Day's march: 12 miles.


Off at daylight and had breakfast about 9 a.m. outside Villers - Cotterets and halted by cross roads about 12 o'clock. Report received that hostile cavalry was approaching from the West. Guns rapidly moved off under cover and troops sent to reinforce rearguard. Received orders from General Haking to make reconnaissance as far as Ondreville and see if all was clear as far as there. I took six men with me and the major kept about a dozen outside village to cover me if I was chased back. I went along from cover to cover, climbing most straw stacks to get a view putting up plenty of partridges but no Huns.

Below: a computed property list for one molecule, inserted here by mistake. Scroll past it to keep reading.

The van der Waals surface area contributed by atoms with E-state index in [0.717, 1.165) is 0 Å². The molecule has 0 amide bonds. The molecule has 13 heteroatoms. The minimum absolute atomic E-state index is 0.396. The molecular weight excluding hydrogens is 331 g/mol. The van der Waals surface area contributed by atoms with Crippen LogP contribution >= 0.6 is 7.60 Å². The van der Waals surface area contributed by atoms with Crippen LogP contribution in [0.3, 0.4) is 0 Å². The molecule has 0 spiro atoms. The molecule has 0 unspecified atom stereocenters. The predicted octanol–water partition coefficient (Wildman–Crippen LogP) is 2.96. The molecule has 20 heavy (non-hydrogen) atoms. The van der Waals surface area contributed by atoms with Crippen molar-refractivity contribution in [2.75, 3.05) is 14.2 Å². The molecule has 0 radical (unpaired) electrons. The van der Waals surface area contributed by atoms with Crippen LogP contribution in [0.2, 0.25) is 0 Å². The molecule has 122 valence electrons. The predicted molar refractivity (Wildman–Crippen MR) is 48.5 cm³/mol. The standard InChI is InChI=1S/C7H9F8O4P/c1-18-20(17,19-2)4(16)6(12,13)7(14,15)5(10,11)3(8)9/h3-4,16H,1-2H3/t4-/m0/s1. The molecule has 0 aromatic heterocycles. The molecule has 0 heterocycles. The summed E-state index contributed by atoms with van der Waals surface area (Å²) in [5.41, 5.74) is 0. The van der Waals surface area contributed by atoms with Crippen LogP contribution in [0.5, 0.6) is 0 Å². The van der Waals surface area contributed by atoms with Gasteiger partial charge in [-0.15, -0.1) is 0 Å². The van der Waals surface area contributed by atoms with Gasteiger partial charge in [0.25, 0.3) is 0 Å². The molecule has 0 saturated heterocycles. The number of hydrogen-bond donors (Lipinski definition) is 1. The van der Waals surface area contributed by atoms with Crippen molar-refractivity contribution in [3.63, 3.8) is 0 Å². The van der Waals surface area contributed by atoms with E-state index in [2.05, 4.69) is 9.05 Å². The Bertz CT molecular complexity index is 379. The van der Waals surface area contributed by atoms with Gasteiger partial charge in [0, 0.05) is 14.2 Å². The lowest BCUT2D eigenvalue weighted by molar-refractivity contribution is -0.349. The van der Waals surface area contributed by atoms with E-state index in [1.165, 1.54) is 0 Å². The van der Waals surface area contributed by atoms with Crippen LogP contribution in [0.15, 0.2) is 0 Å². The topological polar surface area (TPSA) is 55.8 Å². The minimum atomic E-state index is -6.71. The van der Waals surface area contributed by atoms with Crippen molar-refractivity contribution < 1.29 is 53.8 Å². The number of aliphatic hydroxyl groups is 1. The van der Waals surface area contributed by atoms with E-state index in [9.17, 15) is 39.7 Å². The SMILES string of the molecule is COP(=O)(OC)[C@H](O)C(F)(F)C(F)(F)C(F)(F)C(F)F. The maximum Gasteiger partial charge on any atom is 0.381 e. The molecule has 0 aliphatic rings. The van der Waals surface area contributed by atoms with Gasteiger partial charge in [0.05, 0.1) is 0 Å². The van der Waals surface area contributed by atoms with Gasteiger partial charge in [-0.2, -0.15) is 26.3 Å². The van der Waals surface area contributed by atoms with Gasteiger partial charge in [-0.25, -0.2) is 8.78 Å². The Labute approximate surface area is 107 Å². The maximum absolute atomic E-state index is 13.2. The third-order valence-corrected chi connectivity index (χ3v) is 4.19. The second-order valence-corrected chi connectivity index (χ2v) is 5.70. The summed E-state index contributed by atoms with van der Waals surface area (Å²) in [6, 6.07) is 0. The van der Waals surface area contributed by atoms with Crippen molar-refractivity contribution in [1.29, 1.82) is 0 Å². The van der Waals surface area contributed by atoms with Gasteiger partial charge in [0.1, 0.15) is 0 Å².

Marched off at 3.30 a.m. and had a very long and hot march. Country much more open - we could see other columns moving on our left and right. Nothing particular to note. Got into bivouac - Maux - about 3 p.m. alongside the canal and were very pleased to be able to indulge in the luxury of a swim and change of clothes - did some washing too. In the evening I went with Hyde Clark to forage and met with some success, returning with doz cider, doz beer - vin ordinaire - Kiasel bread and fresh meat. Gala dinner: hoped that at last we might be stopping for more than a few hours, but no such luck.

Day's march: 21 miles.
Antilly - Pusieux - Barcy - Meaux.